[LONDON] The euro, pummelled to an almost 2-year low last month as the war in Ukraine raged on, may have found a floor as the market prepares for the European Central Bank (ECB) to put an end to an era of negative policy rates.
Money markets are wagering the ECB could raise its deposit rate to zero by December for the first time since 2014, and suggests strategies based on short-selling the currency to fund higher-yielding positions may be drawing to an end.
The common currency has already staged a mini rally, surging more than 2 per cent against the US dollar as talks between Russia and Ukraine helped further shore up sentiment.
Just last month, analysts were speculating the euro would fall to parity with the US dollar, given Europe's geographical proximity to the war and its dependence on Russian energy. Now, egged on by policymakers who have reiterated that a rate-increase is possible this year to tame record high inflation, some traders are bracing for further gains.
"Talks between Russia and Ukraine have allowed FX markets to focus on other, more EUR-positive drivers like the increasingly hawkish ECB," Credit Agricole strategists including Valentin Marinov wrote in a note to clients.
It marks a shift for the central bank, which has been seen as resolutely dovish in contrast to the Federal Reserve and the Bank of England. The change in tone has driven yields higher, helping erode the region's stock of negative yielding debt to below a trillion dollars for the first time since 2014.
Deutsche Bank said the market is still underpricing the positive effect of this "regime shift" for the euro. Santander sees a floor at US$1.10, with the currency bolstered by more stable risk appetite and by the fact that further greenback strength looks capped now that markets have priced in Federal Reserve hawkishness.
While the euro remains within a bearish trend channel since late May, it has been trading with a more bullish tone for the past 3 weeks. Momentum indicators like the fear-greed and the moving-average convergence-divergence gauges make a case for the currency to settle within a range capped by US$1.09-1.10 on the lower end.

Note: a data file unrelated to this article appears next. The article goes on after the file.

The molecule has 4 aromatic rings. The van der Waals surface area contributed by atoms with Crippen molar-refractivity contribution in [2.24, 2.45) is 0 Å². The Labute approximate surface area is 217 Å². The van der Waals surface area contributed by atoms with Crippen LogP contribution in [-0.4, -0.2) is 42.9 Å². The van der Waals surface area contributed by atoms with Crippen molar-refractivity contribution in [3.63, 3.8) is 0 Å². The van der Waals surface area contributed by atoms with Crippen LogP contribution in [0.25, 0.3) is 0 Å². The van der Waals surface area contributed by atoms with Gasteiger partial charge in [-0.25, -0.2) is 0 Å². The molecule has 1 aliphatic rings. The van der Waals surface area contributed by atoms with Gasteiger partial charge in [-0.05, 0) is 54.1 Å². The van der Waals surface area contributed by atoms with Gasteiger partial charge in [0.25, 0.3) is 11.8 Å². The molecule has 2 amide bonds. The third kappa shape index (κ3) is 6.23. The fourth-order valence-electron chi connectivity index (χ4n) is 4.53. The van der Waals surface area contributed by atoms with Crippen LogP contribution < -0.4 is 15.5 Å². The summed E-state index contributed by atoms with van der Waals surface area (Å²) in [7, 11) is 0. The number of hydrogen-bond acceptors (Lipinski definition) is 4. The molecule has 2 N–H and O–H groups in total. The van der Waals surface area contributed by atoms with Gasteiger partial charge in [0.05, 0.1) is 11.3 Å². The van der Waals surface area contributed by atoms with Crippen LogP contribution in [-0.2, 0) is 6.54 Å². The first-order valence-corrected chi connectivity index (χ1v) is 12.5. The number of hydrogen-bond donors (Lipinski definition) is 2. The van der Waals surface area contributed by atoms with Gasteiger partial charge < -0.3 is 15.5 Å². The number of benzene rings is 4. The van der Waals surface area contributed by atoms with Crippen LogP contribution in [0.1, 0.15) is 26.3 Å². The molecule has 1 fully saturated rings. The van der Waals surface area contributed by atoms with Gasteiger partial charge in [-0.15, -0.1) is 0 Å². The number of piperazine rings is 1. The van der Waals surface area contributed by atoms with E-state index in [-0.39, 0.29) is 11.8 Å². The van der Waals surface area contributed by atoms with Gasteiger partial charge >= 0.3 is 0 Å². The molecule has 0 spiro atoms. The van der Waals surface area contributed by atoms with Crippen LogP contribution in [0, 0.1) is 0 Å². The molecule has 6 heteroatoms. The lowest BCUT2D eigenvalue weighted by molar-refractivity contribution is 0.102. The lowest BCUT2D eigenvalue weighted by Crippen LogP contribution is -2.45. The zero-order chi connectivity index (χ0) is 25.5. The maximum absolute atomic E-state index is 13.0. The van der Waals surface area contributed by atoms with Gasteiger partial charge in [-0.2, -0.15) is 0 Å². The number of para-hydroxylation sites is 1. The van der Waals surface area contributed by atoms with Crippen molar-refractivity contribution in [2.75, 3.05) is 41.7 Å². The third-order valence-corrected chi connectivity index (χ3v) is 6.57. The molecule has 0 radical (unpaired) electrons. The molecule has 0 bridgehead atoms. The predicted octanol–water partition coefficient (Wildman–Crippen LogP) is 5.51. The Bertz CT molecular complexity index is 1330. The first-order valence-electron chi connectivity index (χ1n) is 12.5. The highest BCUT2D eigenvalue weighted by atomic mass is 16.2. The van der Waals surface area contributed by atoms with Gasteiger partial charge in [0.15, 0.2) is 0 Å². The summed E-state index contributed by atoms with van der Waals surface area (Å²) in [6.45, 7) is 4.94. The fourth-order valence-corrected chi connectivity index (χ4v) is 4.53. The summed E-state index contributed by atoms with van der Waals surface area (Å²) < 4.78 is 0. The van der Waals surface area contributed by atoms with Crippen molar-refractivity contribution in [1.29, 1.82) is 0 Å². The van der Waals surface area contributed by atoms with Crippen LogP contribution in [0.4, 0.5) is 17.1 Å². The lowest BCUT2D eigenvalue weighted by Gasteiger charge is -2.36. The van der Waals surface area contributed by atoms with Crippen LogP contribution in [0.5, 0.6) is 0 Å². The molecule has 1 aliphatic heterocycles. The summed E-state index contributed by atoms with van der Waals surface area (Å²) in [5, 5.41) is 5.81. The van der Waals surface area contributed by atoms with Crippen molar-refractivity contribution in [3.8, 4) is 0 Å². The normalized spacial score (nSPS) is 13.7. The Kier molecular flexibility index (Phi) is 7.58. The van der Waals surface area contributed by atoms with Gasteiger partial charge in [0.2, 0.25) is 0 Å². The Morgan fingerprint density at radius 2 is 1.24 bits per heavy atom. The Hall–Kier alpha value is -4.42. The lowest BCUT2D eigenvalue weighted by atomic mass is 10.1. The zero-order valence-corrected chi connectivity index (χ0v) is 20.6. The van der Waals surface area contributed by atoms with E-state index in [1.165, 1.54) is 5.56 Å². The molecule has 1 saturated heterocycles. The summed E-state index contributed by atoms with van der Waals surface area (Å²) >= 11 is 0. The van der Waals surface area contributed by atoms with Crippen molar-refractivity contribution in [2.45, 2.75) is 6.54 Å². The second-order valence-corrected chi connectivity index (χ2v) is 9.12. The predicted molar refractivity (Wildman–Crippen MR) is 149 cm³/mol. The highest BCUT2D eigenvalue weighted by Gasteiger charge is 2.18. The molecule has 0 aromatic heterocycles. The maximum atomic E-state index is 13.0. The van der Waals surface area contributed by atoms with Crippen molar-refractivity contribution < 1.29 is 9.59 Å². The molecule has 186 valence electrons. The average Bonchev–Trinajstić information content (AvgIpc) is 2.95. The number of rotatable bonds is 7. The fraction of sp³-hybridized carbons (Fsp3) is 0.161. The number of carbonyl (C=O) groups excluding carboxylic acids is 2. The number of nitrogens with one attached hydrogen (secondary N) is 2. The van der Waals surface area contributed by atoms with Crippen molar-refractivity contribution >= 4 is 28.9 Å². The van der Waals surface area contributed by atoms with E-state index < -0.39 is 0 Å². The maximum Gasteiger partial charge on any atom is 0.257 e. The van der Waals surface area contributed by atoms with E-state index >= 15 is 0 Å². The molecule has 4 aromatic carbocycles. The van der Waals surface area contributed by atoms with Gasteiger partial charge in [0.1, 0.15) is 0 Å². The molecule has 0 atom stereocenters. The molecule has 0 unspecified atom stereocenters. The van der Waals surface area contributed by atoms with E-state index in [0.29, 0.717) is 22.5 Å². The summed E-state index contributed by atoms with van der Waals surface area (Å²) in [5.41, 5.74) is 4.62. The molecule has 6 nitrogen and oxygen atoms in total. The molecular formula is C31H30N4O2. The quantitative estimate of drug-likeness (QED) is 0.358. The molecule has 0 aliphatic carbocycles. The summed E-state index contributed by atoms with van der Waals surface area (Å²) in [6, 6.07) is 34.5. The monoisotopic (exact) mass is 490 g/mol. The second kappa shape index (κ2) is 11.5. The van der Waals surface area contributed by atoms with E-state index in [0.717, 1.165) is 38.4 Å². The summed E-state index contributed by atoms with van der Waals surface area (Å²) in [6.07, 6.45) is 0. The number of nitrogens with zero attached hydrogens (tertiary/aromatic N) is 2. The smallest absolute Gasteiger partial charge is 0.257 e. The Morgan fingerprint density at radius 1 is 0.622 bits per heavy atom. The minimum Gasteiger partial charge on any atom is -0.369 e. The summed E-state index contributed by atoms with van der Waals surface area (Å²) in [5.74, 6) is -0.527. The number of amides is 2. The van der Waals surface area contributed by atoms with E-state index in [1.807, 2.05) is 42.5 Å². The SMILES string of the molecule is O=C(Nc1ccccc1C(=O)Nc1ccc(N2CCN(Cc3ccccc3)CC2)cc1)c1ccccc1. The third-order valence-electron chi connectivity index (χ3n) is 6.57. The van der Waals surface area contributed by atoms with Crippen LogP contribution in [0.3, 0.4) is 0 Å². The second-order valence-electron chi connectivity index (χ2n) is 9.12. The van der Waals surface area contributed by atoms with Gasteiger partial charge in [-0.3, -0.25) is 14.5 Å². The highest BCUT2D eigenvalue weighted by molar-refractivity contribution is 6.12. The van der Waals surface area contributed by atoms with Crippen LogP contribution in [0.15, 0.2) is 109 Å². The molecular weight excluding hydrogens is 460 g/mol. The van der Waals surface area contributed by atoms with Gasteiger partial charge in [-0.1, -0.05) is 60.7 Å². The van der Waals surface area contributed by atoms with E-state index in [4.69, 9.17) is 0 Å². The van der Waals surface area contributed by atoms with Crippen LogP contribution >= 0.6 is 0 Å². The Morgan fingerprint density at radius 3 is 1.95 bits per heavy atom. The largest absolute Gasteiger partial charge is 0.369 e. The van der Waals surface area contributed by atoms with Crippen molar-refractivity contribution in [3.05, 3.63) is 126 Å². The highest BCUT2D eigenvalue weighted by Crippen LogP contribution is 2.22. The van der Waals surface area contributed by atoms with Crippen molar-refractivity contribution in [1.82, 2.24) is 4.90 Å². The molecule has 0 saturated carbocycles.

That said, RBC currency strategist Adam Cole sees a "grind lower" for the euro over the course of the year, as bets for ECB rate hikes may be overdone relative to the Fed. Bank of America strategists including Michalis Rousakis see the euro-dollar pair falling further to US$1.05 by end-2022 due to the policy divergence and a growth outlook that has been "substantially downgraded" amid the war in Ukraine.
Options bets, meanwhile, paint a less bearish outlook for the common currency. Risk reversals, a barometer of market positioning and sentiment, have unwound the move induced by the war in Ukraine and are trading at levels seen earlier this year. Should the common currency manage to stay within the higher highs, higher lows pattern in place since early March, then risk reversals could extend their move toward parity, which represents a more balanced options exposure for investors.
The breakdown in the correlation between the spot market and interest-rate differentials is also helping. The common currency has been advancing even as the spread between 2-year US yields and equivalent German notes widens. The pricing also supports the view that pricing for the Fed's hiking cycle pricing may have peaked.
Some euro bulls may also be holding out for the ECB to raise rates faster than is currently priced in. Medium-term inflation expectations are still rising, and make a case for a euro rally, especially following the hotter-than-expected inflation prints out of the region's largest economies last week. BLOOMBERG